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Tom Wright
Tom Wright

In the early 1900s, an Italian chemist, enraptured with the fast-developing worlds of physics and chemistry, looked towards a glowing future. In this he was far from alone – in 1909, Marinetti’s Futurist Manifesto was published, rapturously praising a future of high-speed

cars and industrial cities.



However, excited as he was by industrial progress, the true inspiration for chemist Giacomo Ciamician came not from the factories beginning to cover the landscape, gobbling coal and spewing smoke. Ciamician’s vision of the future came instead from earnest study of the powers of the humble plants of the meadow.


Ciamician is almost forgotten today,but…

he was a truly remarkable character – a passionate scientist who articulated a vision of green chemistry almost a century before the idea became popular, right at the dawn of the industrial age.

Known as one of the ‘fathers of the solar panel’, he even had a solar-powered light bulb to illuminate his  lab work. Fascinated and humbled by the chemical prowess of plants, Ciamician studied biochemistry rigorously, attempting to work out what it was that enabled plants to use light for chemistry. In this he was an early pioneer of ‘bio-mimicry’ – attempting to mimic the remarkable properties of the natural world for human ends. He believed that the use of light as both a reagent and a source of energy for chemical reactions could transform industrial civilization, allowing chemistry to abandon harsh temperatures and reagents and accomplish

the greatest results through the slightest means’.



In a 1912 lecture to an international chemical congress, Ciamician outlined his vision of the future, in words that are as urgent today as they were prescient back then:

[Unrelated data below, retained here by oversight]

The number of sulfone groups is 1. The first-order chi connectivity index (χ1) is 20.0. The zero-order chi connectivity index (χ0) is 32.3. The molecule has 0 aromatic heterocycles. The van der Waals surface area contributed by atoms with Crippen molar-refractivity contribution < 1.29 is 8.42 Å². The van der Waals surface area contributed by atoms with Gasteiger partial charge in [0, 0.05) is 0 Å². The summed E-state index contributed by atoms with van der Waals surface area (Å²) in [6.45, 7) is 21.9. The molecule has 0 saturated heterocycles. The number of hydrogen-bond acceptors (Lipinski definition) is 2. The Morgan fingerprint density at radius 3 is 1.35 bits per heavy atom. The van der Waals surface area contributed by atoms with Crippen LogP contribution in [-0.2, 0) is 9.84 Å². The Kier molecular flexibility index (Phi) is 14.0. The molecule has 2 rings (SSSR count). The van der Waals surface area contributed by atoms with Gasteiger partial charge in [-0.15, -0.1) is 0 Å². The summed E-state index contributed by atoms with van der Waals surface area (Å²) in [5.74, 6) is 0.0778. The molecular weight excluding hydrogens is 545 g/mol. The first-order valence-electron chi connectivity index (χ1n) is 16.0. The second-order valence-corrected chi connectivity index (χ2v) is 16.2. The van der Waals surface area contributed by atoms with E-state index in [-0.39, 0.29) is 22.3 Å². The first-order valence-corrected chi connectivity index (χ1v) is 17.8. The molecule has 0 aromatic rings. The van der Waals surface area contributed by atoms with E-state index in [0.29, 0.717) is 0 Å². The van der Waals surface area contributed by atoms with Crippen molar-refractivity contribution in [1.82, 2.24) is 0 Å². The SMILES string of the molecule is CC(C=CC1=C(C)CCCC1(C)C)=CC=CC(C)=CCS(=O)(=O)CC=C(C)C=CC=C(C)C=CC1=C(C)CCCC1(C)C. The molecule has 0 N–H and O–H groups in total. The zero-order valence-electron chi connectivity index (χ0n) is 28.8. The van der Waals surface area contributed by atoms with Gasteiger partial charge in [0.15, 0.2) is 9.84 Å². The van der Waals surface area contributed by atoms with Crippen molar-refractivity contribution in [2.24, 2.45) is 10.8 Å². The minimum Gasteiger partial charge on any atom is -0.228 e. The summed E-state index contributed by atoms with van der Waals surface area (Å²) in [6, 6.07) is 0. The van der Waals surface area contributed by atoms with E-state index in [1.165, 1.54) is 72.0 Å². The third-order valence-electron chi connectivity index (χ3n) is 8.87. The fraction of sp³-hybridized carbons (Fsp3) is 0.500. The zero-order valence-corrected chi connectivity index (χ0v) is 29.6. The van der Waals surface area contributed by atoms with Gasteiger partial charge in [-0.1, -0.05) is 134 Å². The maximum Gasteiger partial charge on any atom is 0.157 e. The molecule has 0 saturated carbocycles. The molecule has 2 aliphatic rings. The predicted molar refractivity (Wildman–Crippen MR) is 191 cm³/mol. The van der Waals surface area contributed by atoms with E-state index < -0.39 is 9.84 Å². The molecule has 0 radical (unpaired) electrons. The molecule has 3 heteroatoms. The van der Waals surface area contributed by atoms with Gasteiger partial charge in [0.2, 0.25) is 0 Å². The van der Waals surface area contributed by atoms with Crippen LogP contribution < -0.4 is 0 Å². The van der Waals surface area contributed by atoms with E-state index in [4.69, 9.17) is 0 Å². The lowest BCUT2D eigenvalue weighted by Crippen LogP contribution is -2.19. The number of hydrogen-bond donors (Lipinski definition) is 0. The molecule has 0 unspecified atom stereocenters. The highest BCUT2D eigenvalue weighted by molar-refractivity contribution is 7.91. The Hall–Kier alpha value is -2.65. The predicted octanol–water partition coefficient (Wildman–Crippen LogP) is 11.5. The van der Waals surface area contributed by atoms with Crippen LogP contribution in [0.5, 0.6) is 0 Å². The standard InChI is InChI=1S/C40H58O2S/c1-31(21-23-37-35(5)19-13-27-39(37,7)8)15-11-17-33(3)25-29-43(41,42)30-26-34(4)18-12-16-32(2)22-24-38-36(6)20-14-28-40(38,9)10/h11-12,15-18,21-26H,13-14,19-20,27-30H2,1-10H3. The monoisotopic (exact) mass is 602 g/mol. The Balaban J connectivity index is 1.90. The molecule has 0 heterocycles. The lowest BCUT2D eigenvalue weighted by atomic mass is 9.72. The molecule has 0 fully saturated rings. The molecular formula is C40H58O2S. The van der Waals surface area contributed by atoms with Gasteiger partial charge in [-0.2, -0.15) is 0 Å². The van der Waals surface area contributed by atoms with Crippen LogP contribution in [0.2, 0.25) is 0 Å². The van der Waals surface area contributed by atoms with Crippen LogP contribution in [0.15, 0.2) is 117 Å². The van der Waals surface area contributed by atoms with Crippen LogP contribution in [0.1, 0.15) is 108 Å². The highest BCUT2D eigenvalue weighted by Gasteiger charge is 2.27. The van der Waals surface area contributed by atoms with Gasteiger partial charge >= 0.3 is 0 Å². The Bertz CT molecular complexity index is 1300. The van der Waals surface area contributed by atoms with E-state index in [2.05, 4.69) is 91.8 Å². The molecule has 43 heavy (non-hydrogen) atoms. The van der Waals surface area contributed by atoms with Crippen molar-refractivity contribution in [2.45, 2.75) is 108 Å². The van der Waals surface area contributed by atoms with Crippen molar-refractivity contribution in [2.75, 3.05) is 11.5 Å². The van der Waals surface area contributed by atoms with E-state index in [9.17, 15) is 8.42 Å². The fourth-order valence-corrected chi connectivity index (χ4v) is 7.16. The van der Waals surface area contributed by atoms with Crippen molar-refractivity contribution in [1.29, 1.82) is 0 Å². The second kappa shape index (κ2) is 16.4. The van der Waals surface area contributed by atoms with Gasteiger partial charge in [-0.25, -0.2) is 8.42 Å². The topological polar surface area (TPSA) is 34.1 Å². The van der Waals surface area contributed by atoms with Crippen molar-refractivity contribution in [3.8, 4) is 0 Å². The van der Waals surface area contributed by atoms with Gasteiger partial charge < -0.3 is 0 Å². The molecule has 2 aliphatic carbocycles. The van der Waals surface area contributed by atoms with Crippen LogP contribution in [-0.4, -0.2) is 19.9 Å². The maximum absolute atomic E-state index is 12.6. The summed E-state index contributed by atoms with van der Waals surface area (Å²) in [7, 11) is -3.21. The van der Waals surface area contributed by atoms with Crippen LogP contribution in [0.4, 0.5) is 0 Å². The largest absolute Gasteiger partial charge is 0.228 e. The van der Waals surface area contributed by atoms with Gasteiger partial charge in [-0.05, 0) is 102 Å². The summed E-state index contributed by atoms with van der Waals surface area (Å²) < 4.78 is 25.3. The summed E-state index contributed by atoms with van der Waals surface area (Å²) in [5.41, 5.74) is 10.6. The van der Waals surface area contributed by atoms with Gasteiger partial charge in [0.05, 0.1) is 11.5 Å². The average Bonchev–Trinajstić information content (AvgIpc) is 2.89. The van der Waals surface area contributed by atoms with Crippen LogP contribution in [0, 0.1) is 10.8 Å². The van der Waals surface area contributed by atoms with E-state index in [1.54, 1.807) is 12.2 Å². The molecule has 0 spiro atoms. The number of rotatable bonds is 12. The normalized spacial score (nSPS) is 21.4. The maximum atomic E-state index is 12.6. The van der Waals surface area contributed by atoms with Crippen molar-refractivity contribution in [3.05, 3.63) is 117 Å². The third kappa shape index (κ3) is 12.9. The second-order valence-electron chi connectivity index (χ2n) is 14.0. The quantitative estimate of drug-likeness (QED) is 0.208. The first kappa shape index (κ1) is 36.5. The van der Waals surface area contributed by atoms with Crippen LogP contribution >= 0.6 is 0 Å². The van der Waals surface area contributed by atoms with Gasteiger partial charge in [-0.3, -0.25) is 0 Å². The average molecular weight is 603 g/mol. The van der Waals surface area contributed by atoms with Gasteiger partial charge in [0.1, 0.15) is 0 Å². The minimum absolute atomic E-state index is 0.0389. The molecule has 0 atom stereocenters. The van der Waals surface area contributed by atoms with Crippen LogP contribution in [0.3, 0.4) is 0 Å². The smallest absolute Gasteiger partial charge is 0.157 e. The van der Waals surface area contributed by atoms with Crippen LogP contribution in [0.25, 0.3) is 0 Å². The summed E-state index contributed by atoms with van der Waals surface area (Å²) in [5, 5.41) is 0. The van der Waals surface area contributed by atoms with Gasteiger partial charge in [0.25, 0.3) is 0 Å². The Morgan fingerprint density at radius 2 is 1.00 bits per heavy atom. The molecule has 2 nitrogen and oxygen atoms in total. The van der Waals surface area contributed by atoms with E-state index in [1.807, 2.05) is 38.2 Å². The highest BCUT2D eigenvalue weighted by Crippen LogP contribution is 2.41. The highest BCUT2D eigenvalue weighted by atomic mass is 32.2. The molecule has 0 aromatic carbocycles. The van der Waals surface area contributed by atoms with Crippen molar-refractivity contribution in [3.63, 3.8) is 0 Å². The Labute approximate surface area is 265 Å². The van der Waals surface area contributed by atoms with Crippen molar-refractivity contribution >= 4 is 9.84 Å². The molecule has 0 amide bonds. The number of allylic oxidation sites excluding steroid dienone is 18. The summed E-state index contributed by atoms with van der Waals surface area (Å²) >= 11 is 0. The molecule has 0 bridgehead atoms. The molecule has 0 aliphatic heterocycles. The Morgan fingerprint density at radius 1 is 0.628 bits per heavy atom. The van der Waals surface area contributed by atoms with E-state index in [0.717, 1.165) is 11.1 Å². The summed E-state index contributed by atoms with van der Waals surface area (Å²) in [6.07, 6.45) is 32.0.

“On the arid lands there will spring up industrial colonies without smoke and without smokestacks; forests of glass tubes will extend over the plains and glass buildings will rise everywhere; inside of these will take place the photochemical processes that hitherto have been the guarded secret of the plants, but that will have been mastered by human industry which will know how to make them bear even more abundant fruit than nature, for nature is not in a hurry and mankind is.

And if in a distant future the supply of coal becomes completely exhausted, civilization will not be checked by that, for life and civilization will continue as long as the sun shines!


Faced with the contemporary energy and climate crises,  we can gain courage from Ciamician’s early example and look for inspiration from nature to develop a truly green industry and society.


In my next post I’ll  look at how the field of photochemistry pioneered by Ciamician is beginning to make an impact in my own discipline of organic chemistry.


For more about Ciamician, ChemSusChem has a good outline of his work:

DOI: 10.1002/cssc.200700015

images credits: wikipedia